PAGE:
An unflinching look at the intricacies of modern relationships, Paul Haggis’s Third Person celebrated its US premiere at the 2014 Tribeca Film Festival. This film marks the first producing project from Israeli actress Moran Atias, who worked with Haggis for over two years to develop the script. In addition to her work behind the camera, Atias also stars as Monika, a fiery gypsy who uses Sean, a sleazy American businessman (played by Adrien Brody), to help her escape a complicated and dangerous situation (which may or may not be entirely true). Atias commands the screen in a bold, daring and utterly honest portrayal of a woman desperately trying to survive in a treacherous urban landscape.

We had the opportunity of speaking with the producer/actress about the pitching her initial idea to Paul Haggis, her intense character research, and why belief in a person is the purest kind of love.

Tribeca: You already worked with Paul Haggis twice before—The Last Three Days and the television show of Crash. How did Third Person come to be?

Moran Atias: I had a small part in The Next Three Days. I remember after I had finished my first few scenes, I had the option of either going back to LA and waiting till they called me for my next shoot or hanging around in Pittsburgh. I thought to myself, “I can pretend to be a busy actress and go back to LA or be here to observe and enjoy the moment.” As an actress, you often do a job and then you’re off to the next job before you’ve really had time to process the experience. You don’t breathe it in.

Paul allowed me to come to the set and watch. So I had the extraordinary pleasure, or gift really, of watching a professional like Paul Haggis direct an actor like Russell Crowe. It was a very relaxing experience for me because I didn’t have to come prepared. I just fell in love with the constant, creative state of mind Paul was in. I saw how he was moving the cameras and how every choice he made affected how the story would be told. After watching him work, I knew I wanted to direct someday, and I knew that I would love to work with him again as an actress. The only way for me to do that was to find a story to tell.

I wasn’t in a position to option a book or an article to develop with a director. I didn’t have the finances or connections. So I started googling “best stories never been told” to inspire me and allow me to be part of the movie as an actress. I looked for a theme that would keep me curious, passionate, and intrigued. It came to one thing: relationships. I was intrigued by the intimate dynamics between men and women and how everything that we experience in a relationship is a projection of something else—our past, our relationship with our parents, our demons, our ego, our work, our fears. There is always this third element in every relationship. It’s not just a raw and natural connection between one person and the other.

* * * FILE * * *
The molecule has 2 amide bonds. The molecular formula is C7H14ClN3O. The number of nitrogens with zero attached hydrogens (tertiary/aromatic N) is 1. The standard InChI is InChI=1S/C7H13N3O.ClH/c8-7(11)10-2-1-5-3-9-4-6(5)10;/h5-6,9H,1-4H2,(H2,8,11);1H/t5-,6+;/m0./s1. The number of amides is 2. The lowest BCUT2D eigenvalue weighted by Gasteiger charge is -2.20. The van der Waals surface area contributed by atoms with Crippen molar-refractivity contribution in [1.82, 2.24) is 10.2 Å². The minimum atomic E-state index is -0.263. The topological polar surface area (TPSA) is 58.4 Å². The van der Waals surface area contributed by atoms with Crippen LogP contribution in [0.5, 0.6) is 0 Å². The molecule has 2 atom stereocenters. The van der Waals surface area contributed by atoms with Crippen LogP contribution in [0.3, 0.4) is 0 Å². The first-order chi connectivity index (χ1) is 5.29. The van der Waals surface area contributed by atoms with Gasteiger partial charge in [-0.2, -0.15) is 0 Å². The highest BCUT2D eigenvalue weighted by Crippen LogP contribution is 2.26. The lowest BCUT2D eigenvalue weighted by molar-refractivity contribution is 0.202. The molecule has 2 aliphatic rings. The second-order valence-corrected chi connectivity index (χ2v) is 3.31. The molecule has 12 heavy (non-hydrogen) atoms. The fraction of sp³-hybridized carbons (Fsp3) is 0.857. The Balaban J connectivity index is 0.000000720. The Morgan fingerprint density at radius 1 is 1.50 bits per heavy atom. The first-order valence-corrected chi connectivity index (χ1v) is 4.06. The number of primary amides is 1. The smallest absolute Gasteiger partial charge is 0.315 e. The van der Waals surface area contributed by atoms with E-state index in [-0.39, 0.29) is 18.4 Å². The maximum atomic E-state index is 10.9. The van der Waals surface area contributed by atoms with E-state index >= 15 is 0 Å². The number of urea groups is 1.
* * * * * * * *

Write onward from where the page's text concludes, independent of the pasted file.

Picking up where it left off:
Tribeca: So what was the next step?

So I started looking at different dynamics in relationships. When I finally met with Paul for the pitch session, it was a mess [laughs]. It was the longest breakfast he ever had because I basically vomited ideas. I even took a pitch class at UCLA to prepare, but I was just the worst [laughs]. Everybody was surprised because you expect an actress to be confident, but it’s so much more revealing to write than to act.

I was thrilled when he eventually told me that he would spend time to write this script and develop this idea. That was day when I felt like my dreams were coming true because I wanted to work with this extraordinary filmmaker. We spent two years collaborating on the script.

Tribeca: Third Person is the first project you have co-produced. Can you talk about that experience? Would you be interested in developing more projects in the future?

MA: Every day I thought, “I can’t believe this is happening.” You never have a guarantee that a project you’ve been working on and pouring your heart into will ever make it to the screen. Even a filmmaker like Paul Haggis doesn’t have a guarantee, and he’s an Oscar winner! A creative person has to believe in the unseen and the untouched. That’s actually part of storyline of the movie. I think what makes people like Paul very successful is that they have confidence even through the path of uncertainty. When we finally did do the movie, we made yet another transition. As a producer and one of the actors, my experience kept evolving and changing. As we came closer and closer to an actual shooting date, I started to secretly prepare for Monika’s character.